Home Civil Society Voices Sabah: Appoint women as nominated assembly members to fix gender imbalance

Sabah: Appoint women as nominated assembly members to fix gender imbalance

Photograph: Christina Morillo/Pexels

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Sabah Women’s Action Resource Group (Sawo) and Rakyat is Bos urge all parties commit to, upon forming the government, use their power to appoint women as nominated assembly members to remedy the gender imbalance.

Article 14 of the Constitution of the state of Sabah allows the state government to recommend the appointment of no more than six nominated members to the Sabah Legislative Assembly by the Governor. The last government had appointed five such members but all were men.

We are not surprised that in 2020 still not a single party contesting in the upcoming Sabah state election has met the international benchmark to nominate at least 30% women as candidates. In fact, only eight of the 20 parties contesting have nominated 10% or more as women candidates: Human Rights Party (20.0%), PKR (14.3%), the DAP (14.3%), Warisan (13.0%), LDP (13.0%), Star (12.5%), PCS (11.0%) and Usno (10.6%).

This results in only 43 women candidates out of 447 or 9.6%. More so, only voters from 32 constituencies have the chance to vote for a woman candidate.

The two main blocs vying for state power, Warisan Plus and Gagasan Rakyat Sabah (Barisan Nasional, Perikatan Nasional and PBS) have nominated women candidates in only 13 constituencies.

The distribution of women candidates in the 2020 Sabah state election

Contestation pattern



N, Women


Constituencies with two or more women candidates

At least one from Warisan Plus or Gagasan Rakyat Sabah



All from third parties and independents



Constituencies with only one woman candidate

From Warisan Plus or Gagasan Rakyat Sabah



From third parties and independents






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Unless voters are willing to consider quality women candidates from third parties or from among the independents, the number of women assembly members would be at most 13 or 17.8% of Sabah Legislative Assembly. This means a minimum gap of 12.2% or nine assembly members or more from the 30% international benchmark.

If six women nominated assembly members are added to 13, then the women’s percentage in the assembly would rise to 24.1%. However, if six more men were to be nominated, the women’s percentage would drop to 16.5%.

The need to have more women in the legislative assembly does not only support gender equality or benefit only women. We believe that having more women in the political sphere would promote empowerment of women in decision-making in the family and community, in the workplace and ultimately in higher positions such as legislators. Strong women leaders often build strong communities and benefit society as a whole in the long run.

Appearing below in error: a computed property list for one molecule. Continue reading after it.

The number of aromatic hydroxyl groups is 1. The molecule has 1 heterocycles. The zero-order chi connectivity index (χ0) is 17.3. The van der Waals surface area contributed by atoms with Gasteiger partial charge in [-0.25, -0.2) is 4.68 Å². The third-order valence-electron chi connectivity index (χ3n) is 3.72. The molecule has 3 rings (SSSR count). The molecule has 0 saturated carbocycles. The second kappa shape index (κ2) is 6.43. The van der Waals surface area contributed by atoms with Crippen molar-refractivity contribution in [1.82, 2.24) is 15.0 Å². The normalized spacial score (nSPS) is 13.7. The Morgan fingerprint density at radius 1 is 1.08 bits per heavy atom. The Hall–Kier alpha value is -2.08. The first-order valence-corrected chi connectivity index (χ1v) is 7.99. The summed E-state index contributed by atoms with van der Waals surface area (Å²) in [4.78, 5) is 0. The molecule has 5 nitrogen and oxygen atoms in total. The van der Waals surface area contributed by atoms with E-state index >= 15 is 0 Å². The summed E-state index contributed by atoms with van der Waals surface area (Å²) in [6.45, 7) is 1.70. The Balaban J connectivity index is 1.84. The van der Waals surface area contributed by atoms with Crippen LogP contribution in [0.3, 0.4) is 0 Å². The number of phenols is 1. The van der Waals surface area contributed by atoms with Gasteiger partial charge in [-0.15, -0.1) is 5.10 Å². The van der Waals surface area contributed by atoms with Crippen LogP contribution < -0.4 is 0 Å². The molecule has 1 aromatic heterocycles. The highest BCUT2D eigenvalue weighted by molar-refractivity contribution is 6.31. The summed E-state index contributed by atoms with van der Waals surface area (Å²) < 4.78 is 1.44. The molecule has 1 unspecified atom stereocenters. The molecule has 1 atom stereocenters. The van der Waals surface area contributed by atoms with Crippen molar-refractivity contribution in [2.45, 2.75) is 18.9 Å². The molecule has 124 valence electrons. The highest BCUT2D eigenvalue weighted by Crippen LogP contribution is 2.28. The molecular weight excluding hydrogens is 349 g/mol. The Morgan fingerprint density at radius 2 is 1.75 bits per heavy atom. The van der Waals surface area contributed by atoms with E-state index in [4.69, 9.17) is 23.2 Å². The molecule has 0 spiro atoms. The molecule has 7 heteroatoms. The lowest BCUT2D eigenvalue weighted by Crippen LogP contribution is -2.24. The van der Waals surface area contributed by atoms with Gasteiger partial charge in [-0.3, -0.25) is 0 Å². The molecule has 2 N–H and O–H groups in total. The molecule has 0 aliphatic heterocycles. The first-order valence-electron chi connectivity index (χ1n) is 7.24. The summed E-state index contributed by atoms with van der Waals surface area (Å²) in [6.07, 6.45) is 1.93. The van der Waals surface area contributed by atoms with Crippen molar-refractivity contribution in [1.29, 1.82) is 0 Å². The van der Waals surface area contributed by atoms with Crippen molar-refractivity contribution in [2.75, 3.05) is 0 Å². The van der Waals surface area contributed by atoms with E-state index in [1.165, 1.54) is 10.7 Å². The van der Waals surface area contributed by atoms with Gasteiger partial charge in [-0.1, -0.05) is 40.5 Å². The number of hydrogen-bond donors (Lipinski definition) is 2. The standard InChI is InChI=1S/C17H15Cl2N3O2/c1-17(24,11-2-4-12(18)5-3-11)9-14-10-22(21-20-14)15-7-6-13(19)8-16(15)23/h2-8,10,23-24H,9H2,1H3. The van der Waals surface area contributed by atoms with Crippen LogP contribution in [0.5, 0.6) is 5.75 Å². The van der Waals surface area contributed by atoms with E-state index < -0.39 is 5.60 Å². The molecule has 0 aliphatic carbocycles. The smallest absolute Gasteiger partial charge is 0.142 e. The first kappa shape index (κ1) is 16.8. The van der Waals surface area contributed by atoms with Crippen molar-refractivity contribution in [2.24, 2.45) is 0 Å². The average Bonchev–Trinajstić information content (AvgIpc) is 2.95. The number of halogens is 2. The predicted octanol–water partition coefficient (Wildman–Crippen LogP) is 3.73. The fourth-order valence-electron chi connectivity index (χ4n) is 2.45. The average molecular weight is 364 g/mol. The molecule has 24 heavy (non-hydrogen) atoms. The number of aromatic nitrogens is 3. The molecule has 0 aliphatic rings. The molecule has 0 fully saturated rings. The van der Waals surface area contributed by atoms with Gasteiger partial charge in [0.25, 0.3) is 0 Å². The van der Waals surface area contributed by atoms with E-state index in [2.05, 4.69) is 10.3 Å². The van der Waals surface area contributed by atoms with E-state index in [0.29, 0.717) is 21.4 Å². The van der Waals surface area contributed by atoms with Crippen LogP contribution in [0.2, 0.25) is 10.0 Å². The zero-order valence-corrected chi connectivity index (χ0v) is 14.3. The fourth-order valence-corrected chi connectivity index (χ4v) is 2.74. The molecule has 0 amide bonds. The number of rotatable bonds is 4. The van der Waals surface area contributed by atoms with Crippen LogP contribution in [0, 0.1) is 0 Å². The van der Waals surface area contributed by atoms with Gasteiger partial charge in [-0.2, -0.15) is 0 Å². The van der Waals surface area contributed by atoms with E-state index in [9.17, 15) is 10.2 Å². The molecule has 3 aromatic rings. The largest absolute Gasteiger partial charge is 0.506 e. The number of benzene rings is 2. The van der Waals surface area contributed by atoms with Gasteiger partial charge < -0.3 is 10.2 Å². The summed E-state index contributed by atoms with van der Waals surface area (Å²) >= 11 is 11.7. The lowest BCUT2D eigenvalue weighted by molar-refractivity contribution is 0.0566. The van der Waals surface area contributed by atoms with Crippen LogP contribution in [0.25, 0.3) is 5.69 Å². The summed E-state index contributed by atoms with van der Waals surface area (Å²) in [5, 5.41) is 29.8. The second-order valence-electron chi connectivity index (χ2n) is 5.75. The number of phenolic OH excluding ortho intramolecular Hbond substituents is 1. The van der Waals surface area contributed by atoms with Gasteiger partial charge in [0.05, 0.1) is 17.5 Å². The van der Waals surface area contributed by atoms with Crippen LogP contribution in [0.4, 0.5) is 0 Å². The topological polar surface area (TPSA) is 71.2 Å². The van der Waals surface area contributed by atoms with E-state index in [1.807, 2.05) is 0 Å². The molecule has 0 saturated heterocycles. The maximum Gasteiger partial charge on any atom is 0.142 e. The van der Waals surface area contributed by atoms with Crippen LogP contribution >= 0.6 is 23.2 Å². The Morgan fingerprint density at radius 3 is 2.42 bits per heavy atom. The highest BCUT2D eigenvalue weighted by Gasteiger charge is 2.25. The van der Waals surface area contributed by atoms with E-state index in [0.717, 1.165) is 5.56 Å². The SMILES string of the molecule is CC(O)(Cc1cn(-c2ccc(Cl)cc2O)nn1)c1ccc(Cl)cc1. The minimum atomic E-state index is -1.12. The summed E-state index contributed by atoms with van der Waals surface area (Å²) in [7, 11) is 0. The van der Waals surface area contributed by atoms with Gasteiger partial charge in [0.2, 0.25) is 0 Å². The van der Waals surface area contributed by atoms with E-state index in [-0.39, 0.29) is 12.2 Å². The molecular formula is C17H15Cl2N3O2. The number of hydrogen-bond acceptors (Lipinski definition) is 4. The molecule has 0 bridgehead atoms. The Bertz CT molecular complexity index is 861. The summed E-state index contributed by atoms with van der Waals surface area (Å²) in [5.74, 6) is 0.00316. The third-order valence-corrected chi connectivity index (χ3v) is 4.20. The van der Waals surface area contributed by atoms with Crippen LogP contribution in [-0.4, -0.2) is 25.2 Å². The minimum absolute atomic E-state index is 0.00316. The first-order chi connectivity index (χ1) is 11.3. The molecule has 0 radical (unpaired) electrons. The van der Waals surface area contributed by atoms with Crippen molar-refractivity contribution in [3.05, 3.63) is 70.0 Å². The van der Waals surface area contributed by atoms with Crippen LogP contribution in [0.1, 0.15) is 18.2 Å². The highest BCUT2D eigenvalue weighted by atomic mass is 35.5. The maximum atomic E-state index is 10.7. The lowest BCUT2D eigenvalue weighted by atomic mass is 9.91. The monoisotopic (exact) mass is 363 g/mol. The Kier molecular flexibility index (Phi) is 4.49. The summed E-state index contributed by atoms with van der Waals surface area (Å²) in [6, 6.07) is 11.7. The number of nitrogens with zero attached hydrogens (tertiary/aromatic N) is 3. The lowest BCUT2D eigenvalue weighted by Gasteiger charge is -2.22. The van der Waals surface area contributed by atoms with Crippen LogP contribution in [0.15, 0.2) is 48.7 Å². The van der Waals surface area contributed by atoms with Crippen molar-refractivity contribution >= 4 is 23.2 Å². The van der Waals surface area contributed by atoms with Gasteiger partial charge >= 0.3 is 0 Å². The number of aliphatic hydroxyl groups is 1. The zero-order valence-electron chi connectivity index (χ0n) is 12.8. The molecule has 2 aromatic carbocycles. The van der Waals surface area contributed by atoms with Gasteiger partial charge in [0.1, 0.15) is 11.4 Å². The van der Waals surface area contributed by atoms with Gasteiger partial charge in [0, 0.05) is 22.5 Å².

In a democratic system, legislators must come from various backgrounds to enable a wide array of issues to be brought to the table for discussion, consideration and for proposal.

As a progressive state proud of diversity and inclusion, it is a shame that Sabah is far behind in reaching at least 30% women’s participation in decision-making positions as targeted by the Malaysian government in the Ninth Malaysia Plan 2006-2010.

Sabah must therefore stand out from being part of the sorry state of women’s under-representation in Malaysia, which ranks 140th in 192 countries surveyed for women’s representation in the national parliament/lower house with a pathetic 14.4%.

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Sabah must strive to be on par with countries like Australia (30.0%), Germany (30.9%) and Latvia (31.0%), if not higher like Sweden (47.3%), South Africa (42.7%) and Finland (41.5%) – rather than being same league as Cyprus (17.9%), Gabon (17.9%) and Turkey (17.4%).

Women’s empowerment should be an integral part of Sabah’s regional identity as conservative forces are pushing Malaysia backwards.

This is why Sawo and Rakyat is Bos strongly urges parties to commit to appointing only women for nominated members after their blunders of nominating less than 20% of candidates as women.

We should not disregard the fact that minority groups’ interests and priorities are often shaped by their respective economic, social and ethnic differences.

Without the participation of women, the legislative system in Sabah will lack diverse backgrounds and life experiences which would enable legislators to shape policies for the advancement of these minority groups.

Last but not least, we also believe that having women involved in legislative decision-making would have an enormous impact as it creates a means to reform and revise discriminatory laws against girls and women. We should not forget that women’s and children’s rights have never been the main concern of the state.

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